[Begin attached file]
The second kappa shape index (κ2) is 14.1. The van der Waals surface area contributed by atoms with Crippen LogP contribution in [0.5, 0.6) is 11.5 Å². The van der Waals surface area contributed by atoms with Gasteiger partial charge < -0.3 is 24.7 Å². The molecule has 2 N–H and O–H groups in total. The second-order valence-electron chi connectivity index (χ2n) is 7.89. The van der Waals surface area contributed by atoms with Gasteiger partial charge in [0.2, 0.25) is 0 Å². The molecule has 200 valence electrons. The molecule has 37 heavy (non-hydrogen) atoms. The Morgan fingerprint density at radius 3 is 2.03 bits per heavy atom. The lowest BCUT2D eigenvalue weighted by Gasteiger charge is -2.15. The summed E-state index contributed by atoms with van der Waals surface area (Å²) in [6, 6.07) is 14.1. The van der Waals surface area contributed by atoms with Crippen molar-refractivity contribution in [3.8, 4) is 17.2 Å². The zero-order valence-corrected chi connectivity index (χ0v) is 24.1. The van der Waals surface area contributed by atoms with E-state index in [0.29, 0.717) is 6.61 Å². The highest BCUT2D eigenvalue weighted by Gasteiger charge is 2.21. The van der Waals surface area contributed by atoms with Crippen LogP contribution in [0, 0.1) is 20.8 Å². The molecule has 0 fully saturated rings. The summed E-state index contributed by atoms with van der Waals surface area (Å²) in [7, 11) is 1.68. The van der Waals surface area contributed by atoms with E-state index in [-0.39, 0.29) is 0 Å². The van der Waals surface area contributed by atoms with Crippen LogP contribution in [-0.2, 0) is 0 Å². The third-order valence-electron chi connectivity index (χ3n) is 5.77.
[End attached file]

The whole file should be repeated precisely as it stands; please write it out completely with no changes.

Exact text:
The second kappa shape index (κ2) is 14.1. The van der Waals surface area contributed by atoms with Crippen LogP contribution in [0.5, 0.6) is 11.5 Å². The van der Waals surface area contributed by atoms with Gasteiger partial charge < -0.3 is 24.7 Å². The molecule has 2 N–H and O–H groups in total. The second-order valence-electron chi connectivity index (χ2n) is 7.89. The van der Waals surface area contributed by atoms with Gasteiger partial charge in [0.2, 0.25) is 0 Å². The molecule has 200 valence electrons. The molecule has 37 heavy (non-hydrogen) atoms. The Morgan fingerprint density at radius 3 is 2.03 bits per heavy atom. The lowest BCUT2D eigenvalue weighted by Gasteiger charge is -2.15. The summed E-state index contributed by atoms with van der Waals surface area (Å²) in [6, 6.07) is 14.1. The van der Waals surface area contributed by atoms with Crippen molar-refractivity contribution in [3.8, 4) is 17.2 Å². The zero-order valence-corrected chi connectivity index (χ0v) is 24.1. The van der Waals surface area contributed by atoms with E-state index in [0.29, 0.717) is 6.61 Å². The highest BCUT2D eigenvalue weighted by Gasteiger charge is 2.21. The van der Waals surface area contributed by atoms with Crippen LogP contribution in [0, 0.1) is 20.8 Å². The molecule has 0 fully saturated rings. The summed E-state index contributed by atoms with van der Waals surface area (Å²) in [7, 11) is 1.68. The van der Waals surface area contributed by atoms with E-state index in [-0.39, 0.29) is 0 Å². The van der Waals surface area contributed by atoms with Crippen LogP contribution in [-0.2, 0) is 0 Å². The third-order valence-electron chi connectivity index (χ3n) is 5.77.